Incredible Case From Edinburgh
In 1942, the eminent pathologist, Sir Sydney Smith, writing in the British Police Journal, recounted an impeccably sourced case that almost defied medical belief. It began when a Scottish businessman left his Edinburgh hotel one winter's evening. When he didn't return later that night, the hotel staff were unconcerned, for the businessman was notoriously erratic in his habits. Sure enough, at 7.30 the following morning he rang the doorbell. When the maid opened it, the man was dressed normally and carrying an umbrella. She noticed that his face was bloodstained. He brushed aside her concerns, telling her not to worry, that he would "go upstairs and have a wash." He then placed his umbrella in the rack, hung up his coat and went upstairs to the bathroom. While there he collapsed. The police were called and he was rushed to hospital, where he died three hours later without making any statement.
Professor Smith had no difficulty establishing the cause of death – the man had been shot in the head! There was a bullet wound beneath the chin and while Smith saw no powder-tattooing marks around the wound, he did find enough powder traces inside the wound to strongly suggest a close-contact gunshot, probably self-administered. The bullet had tracked upward, passing through the brain and causing colossal damage. It had then exited the front of his skull, leaving a gaping exit wound of more than 1¼ inches in diameter. The size of the wound suggested a .45 caliber bullet.
Dead Man Walking
Smith's astonishment over the medical evidence was matched by the incredulity of officers at the hotel. What they found was scarcely believable. They tracked a trail of blood from the hotel to a public garden on the opposite side of the street. In these gardens was a gazebo-type shelter, and lying on a seat, was a .45 revolver later identified as belonging to the dead man. In front of the seat, on the floor, lay a large pool of blood. Directly above this, in the roof of the shelter, was a sizable bullet hole surrounded by fragments of brain matter and bone. This was undoubtedly where the shooting had occurred. Establishing when that shooting happened was more problematic. The police reasoned that the man had spent the night in the shelter. And they could time his nocturnal activity from a change in the weather. At six o'clock that morning it had begun to snow. A trail of footprints and bloodspots was visible in the snow, leading from the shelter in a circle for about 165 yards, and back to the shelter. A single trail of bloodspots was visible from the shelter to the hotel.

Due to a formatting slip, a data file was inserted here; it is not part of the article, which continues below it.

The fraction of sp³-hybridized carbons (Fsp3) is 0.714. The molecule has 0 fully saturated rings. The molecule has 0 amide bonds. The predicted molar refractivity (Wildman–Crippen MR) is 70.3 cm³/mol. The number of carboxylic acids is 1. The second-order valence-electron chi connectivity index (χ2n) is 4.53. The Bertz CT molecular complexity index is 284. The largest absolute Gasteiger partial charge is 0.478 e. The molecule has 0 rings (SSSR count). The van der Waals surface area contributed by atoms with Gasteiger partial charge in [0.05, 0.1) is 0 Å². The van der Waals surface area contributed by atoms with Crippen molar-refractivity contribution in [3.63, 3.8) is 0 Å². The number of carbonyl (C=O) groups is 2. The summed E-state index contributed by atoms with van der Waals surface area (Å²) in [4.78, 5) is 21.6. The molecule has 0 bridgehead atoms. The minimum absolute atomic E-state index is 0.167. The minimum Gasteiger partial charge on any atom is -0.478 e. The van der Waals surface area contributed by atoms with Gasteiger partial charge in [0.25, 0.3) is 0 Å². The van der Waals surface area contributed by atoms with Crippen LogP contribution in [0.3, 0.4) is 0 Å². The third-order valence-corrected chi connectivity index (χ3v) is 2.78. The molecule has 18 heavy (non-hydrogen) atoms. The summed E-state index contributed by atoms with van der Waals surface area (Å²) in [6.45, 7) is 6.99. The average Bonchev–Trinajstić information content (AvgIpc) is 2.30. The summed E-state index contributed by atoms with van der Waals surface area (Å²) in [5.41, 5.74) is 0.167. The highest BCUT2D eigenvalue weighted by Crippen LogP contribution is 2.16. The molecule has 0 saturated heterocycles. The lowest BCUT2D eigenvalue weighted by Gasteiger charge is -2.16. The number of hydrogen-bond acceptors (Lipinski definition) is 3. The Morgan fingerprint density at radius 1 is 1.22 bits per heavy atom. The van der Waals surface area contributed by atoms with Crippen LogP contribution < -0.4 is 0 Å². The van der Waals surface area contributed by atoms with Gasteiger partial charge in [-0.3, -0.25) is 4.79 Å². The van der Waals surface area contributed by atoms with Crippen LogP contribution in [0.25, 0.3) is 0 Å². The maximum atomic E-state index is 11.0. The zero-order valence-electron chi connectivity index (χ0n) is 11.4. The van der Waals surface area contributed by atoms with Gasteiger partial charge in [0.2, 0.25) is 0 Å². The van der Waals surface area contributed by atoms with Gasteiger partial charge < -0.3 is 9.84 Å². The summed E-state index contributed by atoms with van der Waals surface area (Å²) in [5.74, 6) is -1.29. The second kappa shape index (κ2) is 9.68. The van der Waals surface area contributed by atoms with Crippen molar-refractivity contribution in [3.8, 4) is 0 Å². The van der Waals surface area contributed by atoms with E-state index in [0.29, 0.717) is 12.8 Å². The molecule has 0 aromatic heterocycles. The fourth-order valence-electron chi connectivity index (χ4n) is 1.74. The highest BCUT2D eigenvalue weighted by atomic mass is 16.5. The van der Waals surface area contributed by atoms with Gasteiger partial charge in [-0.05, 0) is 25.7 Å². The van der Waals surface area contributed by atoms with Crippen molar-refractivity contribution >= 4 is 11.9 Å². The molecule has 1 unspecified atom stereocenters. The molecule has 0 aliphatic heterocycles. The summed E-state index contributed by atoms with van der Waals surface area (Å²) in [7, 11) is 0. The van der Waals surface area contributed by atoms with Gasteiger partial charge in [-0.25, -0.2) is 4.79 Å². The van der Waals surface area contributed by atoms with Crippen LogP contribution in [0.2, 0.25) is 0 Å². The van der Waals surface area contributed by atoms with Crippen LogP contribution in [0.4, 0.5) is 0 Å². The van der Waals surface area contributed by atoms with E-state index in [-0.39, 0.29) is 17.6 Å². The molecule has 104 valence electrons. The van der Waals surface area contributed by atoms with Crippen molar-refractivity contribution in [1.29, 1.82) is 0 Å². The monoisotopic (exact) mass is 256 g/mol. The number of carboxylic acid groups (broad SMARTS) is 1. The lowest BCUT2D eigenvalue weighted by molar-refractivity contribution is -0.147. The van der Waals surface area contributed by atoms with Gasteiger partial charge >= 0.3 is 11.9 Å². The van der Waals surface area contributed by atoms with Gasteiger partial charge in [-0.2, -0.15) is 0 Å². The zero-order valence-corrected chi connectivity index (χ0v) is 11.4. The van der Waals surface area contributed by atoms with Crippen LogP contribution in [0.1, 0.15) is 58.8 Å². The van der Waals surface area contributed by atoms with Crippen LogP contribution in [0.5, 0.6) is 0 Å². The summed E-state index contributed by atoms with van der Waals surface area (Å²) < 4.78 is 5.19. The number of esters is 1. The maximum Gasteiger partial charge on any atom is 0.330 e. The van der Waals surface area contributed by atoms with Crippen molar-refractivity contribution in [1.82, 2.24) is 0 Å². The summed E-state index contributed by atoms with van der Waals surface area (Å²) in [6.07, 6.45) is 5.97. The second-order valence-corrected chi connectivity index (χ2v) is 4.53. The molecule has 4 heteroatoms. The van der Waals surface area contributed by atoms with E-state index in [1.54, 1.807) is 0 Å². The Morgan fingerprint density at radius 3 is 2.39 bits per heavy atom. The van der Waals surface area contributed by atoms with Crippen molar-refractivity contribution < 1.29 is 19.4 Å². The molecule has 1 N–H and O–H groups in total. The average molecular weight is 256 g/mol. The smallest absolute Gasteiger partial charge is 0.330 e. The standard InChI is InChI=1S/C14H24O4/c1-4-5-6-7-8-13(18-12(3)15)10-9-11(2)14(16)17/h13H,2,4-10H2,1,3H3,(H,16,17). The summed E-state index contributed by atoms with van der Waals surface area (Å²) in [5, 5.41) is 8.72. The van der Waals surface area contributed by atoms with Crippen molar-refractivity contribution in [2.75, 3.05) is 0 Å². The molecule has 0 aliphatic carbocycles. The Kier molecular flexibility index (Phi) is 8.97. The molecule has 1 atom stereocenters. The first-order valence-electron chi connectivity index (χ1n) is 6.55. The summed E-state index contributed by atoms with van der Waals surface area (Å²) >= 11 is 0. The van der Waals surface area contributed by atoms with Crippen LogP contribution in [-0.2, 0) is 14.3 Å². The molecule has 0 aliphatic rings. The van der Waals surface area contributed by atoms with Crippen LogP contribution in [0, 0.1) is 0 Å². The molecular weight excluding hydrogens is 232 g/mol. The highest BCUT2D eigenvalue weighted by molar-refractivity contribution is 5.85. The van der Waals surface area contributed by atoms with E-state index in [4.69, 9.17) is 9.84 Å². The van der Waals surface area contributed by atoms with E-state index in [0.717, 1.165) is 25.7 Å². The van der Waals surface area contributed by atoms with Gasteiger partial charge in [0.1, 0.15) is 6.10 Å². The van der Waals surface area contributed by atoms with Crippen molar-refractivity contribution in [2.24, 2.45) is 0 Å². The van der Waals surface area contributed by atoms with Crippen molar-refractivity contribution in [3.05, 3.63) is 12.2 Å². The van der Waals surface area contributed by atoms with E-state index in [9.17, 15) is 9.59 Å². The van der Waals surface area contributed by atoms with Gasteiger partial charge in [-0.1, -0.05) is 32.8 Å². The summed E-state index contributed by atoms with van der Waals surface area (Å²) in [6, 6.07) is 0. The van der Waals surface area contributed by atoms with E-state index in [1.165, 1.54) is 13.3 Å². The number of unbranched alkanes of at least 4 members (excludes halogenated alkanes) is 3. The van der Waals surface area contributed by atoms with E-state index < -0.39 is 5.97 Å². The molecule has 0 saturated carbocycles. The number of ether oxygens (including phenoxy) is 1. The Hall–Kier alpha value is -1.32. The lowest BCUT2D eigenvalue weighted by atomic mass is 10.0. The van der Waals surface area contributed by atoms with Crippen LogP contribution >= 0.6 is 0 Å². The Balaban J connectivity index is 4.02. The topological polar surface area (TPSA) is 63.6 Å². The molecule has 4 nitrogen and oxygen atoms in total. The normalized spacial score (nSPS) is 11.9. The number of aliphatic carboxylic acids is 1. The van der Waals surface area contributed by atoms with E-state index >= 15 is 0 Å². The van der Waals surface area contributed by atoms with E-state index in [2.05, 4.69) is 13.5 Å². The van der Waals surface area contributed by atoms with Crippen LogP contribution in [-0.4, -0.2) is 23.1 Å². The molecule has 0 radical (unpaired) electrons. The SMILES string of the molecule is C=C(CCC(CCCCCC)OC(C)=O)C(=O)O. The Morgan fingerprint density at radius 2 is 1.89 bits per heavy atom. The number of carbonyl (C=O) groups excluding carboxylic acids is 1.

An excellent account of this pioneering pathologist's career and achievements. Easy to read, yet wonderfully detailed.
Fascinating, broad-based approach to significant moments and notable figures in the history of forensic detection. Includes an account of Professor Smith's life.
Smith got to thinking. Drawing on his huge experience of bullet wounds gained while working in Egypt, he had no doubt that the injury was several hours old when the man finally died. This allowed him to safely conclude that the man had shot himself well before six o'clock. Probably surprised at still being alive, the would-be suicide had then rested for some time in the shelter, leaning forward and causing the large pool of blood at his feet. A some point he got up and walked around the gardens – blood spots in the snow formed a circle with a circumference of approximately 165 yards – before returning to the shelter, where he rested again. Then he made his final journey back to the hotel. Letters found in the man's effects made it clear that this was a planned suicide. Smith was flabbergasted. The man had blown away a sizable chunk of his own brain, and yet lived and walked for several hours, even talking coherently, before consciousness was lost. Smith wrote that any medical person, on seeing such a massive injury, would automatically assume that it would cause instantaneous unconsciousness and rapid death. But not in this case. It was, he said, "A striking example of what can be done after a severe injury to the brain."
Had details of this extraordinary incident been available to the New York medical examiner who autopsied Isidore Fink, he might not have been so quick to dismiss the detectives' original theory. When viewed objectively, all the evidence suggests that Isidore Fink was indeed shot in the hallway – his clothing would probably have absorbed any blood – yet he managed to evade his attacker and stagger back to his laundry, where he slammed the door shut and threw the bolt. He died not knowing that he had created his very own 'locked room mystery."